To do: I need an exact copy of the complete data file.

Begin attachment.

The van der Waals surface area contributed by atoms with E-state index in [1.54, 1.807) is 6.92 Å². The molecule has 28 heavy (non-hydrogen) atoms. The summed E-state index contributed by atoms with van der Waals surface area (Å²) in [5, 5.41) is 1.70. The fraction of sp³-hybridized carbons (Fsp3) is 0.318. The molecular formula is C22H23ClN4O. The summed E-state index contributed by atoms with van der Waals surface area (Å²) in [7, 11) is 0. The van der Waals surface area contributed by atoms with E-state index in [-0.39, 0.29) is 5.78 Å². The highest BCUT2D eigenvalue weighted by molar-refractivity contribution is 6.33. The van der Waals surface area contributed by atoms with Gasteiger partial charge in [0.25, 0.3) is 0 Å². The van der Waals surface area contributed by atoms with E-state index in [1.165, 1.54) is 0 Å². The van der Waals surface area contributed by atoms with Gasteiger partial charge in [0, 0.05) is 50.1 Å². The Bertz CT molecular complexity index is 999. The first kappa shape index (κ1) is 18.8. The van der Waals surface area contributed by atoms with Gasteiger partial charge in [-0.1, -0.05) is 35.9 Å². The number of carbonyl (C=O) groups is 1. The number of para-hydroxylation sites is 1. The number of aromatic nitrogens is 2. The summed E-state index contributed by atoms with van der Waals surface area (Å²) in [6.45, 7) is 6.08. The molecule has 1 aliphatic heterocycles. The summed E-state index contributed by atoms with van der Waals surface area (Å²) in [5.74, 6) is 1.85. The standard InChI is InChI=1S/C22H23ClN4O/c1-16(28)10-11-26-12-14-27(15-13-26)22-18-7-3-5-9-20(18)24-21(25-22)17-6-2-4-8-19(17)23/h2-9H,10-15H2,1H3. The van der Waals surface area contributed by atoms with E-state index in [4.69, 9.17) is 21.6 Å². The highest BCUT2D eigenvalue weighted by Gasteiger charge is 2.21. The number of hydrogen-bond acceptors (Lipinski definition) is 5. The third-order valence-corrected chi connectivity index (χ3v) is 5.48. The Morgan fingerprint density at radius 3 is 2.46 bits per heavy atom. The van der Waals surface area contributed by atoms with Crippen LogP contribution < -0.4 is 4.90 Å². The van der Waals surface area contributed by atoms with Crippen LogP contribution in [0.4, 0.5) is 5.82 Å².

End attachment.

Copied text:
The van der Waals surface area contributed by atoms with E-state index in [1.54, 1.807) is 6.92 Å². The molecule has 28 heavy (non-hydrogen) atoms. The summed E-state index contributed by atoms with van der Waals surface area (Å²) in [5, 5.41) is 1.70. The fraction of sp³-hybridized carbons (Fsp3) is 0.318. The molecular formula is C22H23ClN4O. The summed E-state index contributed by atoms with van der Waals surface area (Å²) in [7, 11) is 0. The van der Waals surface area contributed by atoms with E-state index in [-0.39, 0.29) is 5.78 Å². The highest BCUT2D eigenvalue weighted by molar-refractivity contribution is 6.33. The van der Waals surface area contributed by atoms with Gasteiger partial charge in [0.25, 0.3) is 0 Å². The van der Waals surface area contributed by atoms with E-state index in [1.165, 1.54) is 0 Å². The van der Waals surface area contributed by atoms with Gasteiger partial charge in [0, 0.05) is 50.1 Å². The Bertz CT molecular complexity index is 999. The first kappa shape index (κ1) is 18.8. The van der Waals surface area contributed by atoms with Gasteiger partial charge in [-0.1, -0.05) is 35.9 Å². The number of carbonyl (C=O) groups is 1. The number of para-hydroxylation sites is 1. The number of aromatic nitrogens is 2. The summed E-state index contributed by atoms with van der Waals surface area (Å²) in [6.45, 7) is 6.08. The molecule has 1 aliphatic heterocycles. The summed E-state index contributed by atoms with van der Waals surface area (Å²) in [5.74, 6) is 1.85. The standard InChI is InChI=1S/C22H23ClN4O/c1-16(28)10-11-26-12-14-27(15-13-26)22-18-7-3-5-9-20(18)24-21(25-22)17-6-2-4-8-19(17)23/h2-9H,10-15H2,1H3. The van der Waals surface area contributed by atoms with E-state index in [4.69, 9.17) is 21.6 Å². The highest BCUT2D eigenvalue weighted by Gasteiger charge is 2.21. The number of hydrogen-bond acceptors (Lipinski definition) is 5. The third-order valence-corrected chi connectivity index (χ3v) is 5.48. The Morgan fingerprint density at radius 3 is 2.46 bits per heavy atom. The van der Waals surface area contributed by atoms with Crippen LogP contribution < -0.4 is 4.90 Å². The van der Waals surface area contributed by atoms with Crippen LogP contribution in [0.4, 0.5) is 5.82 Å².